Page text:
fall of the legends

Some people hear their own inner voices with great clearness and they live by what they hear. Such people become crazy, or they become legends.
One Stab–Legends of the Fall

“History has its truth, and so has legend. Legendary truth is of another nature than historical truth. Legendary truth is invention whose result is reality. Furthermore, history and legend have the same goal; to depict eternal man beneath momentary man.”
― Victor Hugo

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( Schönbrunn Palace Gardens / Vienna, Austria / Julie Cook 2012)

Each day, another individual who lives in our limelight, bites the dust. . .

A well known major network news anchor embellishes his in-field reporting (aka tells lies).

Another older well known and long married nationally syndicated news story reporter has been carrying on a tawdry and torrid, and now very public, affair with a much younger married woman.

A revered married and highly decorated Army General is accused of disclosing highly classified information to his biographer who also happened to be his key love interest.

Another news anchor fails to disclose his political contributions to a high profile presidential candidate which now clouds his “non biased” honest reporting.

A beloved actor and comedian is suddenly accused of a litany of sexual assaults spanning the past 30 years.

The hottest new NFL quarterback hopeful, who was living the life of the fast and furious, has spent the past 6 months of the off season cleaning up in re-hab.

Many an up and coming national political figure has been discovered to be leading a dubious double life—

Plug in any name from any state or any county and it would all sadly fit. . .

It seems that each and every day we read, we hear, we watch as another national and / or local “famous” figure falls quickly from grace.

And it’s not always a famous individual. . .

Atlanta is coming off of an unprecedented, and very nationally embarrassing, public trial of a myriad of its city school system educators who cheated on their students National Standardized tests.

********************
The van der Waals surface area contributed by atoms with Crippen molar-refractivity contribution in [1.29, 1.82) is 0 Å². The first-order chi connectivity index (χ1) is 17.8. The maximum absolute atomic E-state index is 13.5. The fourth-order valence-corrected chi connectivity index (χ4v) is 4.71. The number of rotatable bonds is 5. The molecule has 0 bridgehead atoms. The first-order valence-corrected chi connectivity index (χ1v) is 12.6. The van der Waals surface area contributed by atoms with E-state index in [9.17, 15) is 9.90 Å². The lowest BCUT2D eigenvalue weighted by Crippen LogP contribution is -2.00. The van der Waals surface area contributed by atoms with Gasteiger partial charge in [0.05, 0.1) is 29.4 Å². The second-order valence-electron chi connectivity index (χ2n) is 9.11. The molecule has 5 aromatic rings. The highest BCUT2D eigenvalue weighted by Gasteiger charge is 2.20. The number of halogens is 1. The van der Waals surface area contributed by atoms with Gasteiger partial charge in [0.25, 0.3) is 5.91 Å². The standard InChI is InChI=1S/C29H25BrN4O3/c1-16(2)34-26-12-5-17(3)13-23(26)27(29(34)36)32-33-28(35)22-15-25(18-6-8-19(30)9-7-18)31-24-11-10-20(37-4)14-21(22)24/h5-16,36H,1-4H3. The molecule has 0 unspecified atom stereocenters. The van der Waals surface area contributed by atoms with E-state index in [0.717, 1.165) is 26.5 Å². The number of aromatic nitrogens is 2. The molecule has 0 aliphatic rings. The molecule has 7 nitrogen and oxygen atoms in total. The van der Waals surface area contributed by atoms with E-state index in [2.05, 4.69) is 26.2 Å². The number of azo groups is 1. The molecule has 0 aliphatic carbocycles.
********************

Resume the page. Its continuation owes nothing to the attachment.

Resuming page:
Teachers going to jail for cheating.
The very people who stress to their students the importance of honesty.

It’s pretty obvious that we are living in a world that is less than keen on taking the high road.
Perhaps we’ve become a low road kind of people.
As in low is easy, cheesy and sleazy.

Morality seems to have hit the road long ago. . .moving on without leaving a forwarding address.
The current mindset is simply one of no remorse— but rather remorse comes only with being caught at whatever it was one was simply caught doing.

Mea culpas have become so common place that we have come to expect contrition as opposed to valor.

It sure seems as if man is a flawed and fractured creature.

One would think that we are a most hopeless lot.
That we are in such sorry shape that God has washed His hands of us and simply moved on. . .
And that would pretty much sum up what we deserve.
We’ve made our beds and are now destined to lie them.
Dante painted the picture rather vividly in 1337 with his 9 rings of hell. . .
Hell in a hand basket with no looking back.

And yet. . .

Within the dark days of our fallen ways, there remains a single ray of hope. . .

Grace.

As for you, you were dead in your transgressions and sins, in which you used to live when you followed the ways of this world and of the ruler of the kingdom of the air, the spirit who is now at work in those who are disobedient. All of us also lived among them at one time, gratifying the cravings of our flesh and following its desires and thoughts. Like the rest, we were by nature deserving of wrath. But because of his great love for us, God, who is rich in mercy, made us alive with Christ even when we were dead in transgressions—it is by grace you have been saved. And God raised us up with Christ and seated us with him in the heavenly realms in Christ Jesus, in order that in the coming ages he might show the incomparable riches of his grace, expressed in his kindness to us in Christ Jesus. For it is by grace you have been saved, through faith—and this is not from yourselves, it is the gift of God— not by works, so that no one can boast. For we are God’s handiwork, created in Christ Jesus to do good works, which God prepared in advance for us to do.
Ephesians 2:1-10

Growing up

“The mark of the immature man is that he wants to die nobly for a cause, while the mark of the mature man is that he wants to live humbly for one.”
― J.D. Salinger

That’s one of the things we learn as we grow older — how to forgive. It comes easier at forty than it did at twenty.”
― L.M. Montgomery

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(Guinea Wasp among the flowers / Julie Cook / 2015)